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We have 8 pregnant does and are fairly new to this. We've only had one doe kid before and she did it just fine when we are all at work. I keep reading about having to assist, and want to be prepared if needed.
How do you know if your doe needs help and what is the first thing you should do?
How would you assist if the kid needed to be pulled out?
If you have to go "in" how do you know what to feel for/what you are feeling?
Any other advice would be great! thanks!
 

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Read a lot of posts in this section.
Get some decent goat books to have on hand . Read them BEFORE kidding.
Bookmark good goat sites
Subscribe to GoatER at yahoo groups. You can email with your dilemma and phone number in an emergency.
Develop a good 3D idea of goat anatomy.

Whew! There's a start.


This year, I had one kidding where my assistance mattered. I had a kiko-boer doe who was walking around with one hoof protruding from vagina. Yikes! It w!as a really big hoof. Gloved up and lubed up and gently went in. I could tell it was a front hoof by seeing the hoof and feeling which way the knee bent. Big hoof. Found second leg with hoof folded back at knee and a huge head. Both behind the pubic bone. Gently pushed kid back in a little, hooked a finger under bent leg and it straightened out. I now had two huge hooves hanging out and feared the big head would not fit through. Did some cervical massage in a circular fashion. Now, when the does pushed, a little nose peeked out and would then retract. After I saw the nostrils take a breath, I knew we couldn't wait too long. I held onto the two hooves, and the doe seemed to realize I was anchoring the kid . At her next contraction, she leaned forward, pushing and straining to walk away, and finally the ten-pounder slid out! (First time I had a does help 'pull' her own kid!). His seven and a half pound sister followed 15 minutes later. This kid had the largest, roundest head I had ever seen. We call him Melon head.
 

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7 does - 2 bucks - 1 wether
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We have 8 pregnant does and are fairly new to this. We've only had one doe kid before and she did it just fine when we are all at work. I keep reading about having to assist, and want to be prepared if needed.

How do you know if your doe needs help and what is the first thing you should do?
When a doe begins active labor (pushing) you should have progress within a half an hour. If she's pushing with no progress for awhile, it's time to go in and straighen things out. This year, all we had to do was break water.

How would you assist if the kid needed to be pulled out?
Pull out and down with the pushes. Try to get a kid into a position it can be birthed at. Look up kidding positions -- look up youtube vids of goat births and you will also see some of this. Ideal presentation is two front hooves with a nose in-between, or two back hooves. One of my does likes to present her kids with one front foot and a nose. It was fine because they were small and she wooshed them out so fast we didn't have time to correct it :laugh:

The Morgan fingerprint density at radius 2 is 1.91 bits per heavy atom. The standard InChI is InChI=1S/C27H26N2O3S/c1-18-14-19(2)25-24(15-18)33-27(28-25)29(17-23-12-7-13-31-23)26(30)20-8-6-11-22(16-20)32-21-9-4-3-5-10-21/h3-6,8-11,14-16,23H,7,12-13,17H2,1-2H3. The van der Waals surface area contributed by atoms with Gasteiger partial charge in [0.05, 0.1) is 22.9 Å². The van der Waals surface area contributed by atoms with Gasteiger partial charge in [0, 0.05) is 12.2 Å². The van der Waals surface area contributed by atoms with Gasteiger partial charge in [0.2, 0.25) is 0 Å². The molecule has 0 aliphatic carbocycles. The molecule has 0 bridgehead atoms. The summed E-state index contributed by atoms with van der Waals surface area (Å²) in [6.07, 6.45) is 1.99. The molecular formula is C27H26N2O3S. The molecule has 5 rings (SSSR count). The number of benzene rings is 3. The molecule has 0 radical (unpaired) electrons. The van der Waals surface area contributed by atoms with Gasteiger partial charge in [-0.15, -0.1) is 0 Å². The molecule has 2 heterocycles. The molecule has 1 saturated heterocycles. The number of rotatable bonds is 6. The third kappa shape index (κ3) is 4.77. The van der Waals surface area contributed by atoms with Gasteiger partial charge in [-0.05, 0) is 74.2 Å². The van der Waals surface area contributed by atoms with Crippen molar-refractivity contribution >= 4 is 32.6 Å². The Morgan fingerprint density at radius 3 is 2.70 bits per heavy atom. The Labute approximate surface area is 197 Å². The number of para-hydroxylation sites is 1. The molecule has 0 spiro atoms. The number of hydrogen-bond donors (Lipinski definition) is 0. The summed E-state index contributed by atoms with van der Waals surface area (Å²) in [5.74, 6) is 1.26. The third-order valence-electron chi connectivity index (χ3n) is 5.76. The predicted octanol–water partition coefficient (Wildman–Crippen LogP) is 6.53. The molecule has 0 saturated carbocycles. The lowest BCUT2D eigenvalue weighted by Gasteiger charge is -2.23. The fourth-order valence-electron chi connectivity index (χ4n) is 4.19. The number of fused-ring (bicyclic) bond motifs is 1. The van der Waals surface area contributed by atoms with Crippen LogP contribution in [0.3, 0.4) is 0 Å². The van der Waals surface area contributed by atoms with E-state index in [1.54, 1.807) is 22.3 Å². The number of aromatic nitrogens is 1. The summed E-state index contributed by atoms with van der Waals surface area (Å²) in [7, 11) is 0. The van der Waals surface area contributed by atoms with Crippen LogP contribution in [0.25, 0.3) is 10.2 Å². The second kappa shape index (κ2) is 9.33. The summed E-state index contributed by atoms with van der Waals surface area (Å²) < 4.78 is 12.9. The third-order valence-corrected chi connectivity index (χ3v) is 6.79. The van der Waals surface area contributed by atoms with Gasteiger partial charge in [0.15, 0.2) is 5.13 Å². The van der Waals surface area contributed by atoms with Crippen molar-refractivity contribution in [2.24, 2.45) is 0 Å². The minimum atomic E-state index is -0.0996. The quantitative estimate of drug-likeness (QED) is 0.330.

If you have to go "in" how do you know what to feel for/what you are feeling?
This can be tough. Try to find a limb and trace it back to the body. Feel for a tail or a mouth (teeth).

Any other advice would be great! thanks!
Number 1 advice: VET, VET, VET!!! Find one, two if you can! You want them on call, especially for your first few kiddings, in case you need them. If you don't have a vet (or even if you do) try to find an experienced breeder nearby who would be willing to drive down and help you if need be. Experience is priceless.
Answers in red :)
 

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Crazy Goat Lady
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Great advise. I want to be at EVERY delivery. And, I don't wait tooo long. If I don't see progress within 30-40 minutes of active labor I start investigating. One year I was watching Bambi on the camera...she looked up into the lens and yelled "Help"...I flew out to the barn...to find my first "transverse" kid (missed the exit, I could feel the backbone), had to push it back and get ahold of head, which was pointed down, under one leg. I thought I was delivering a dead kid at that point. But, NO, she's alive and well and about to freshen for the 2nd time.

If you find yourself in similar situation...remember...once you have a hold of the head, don't let go! She snapped it back and into the same position, so I had to do it again!

Read all of these previous birthing posts, even the bad ones (especially the bad ones), we all learn a little from the trials of others. That is what this site is all about...learning...learning...teaching others. Good luck! It always helps a little to ask for help...please Lord...help me help my doe.
 
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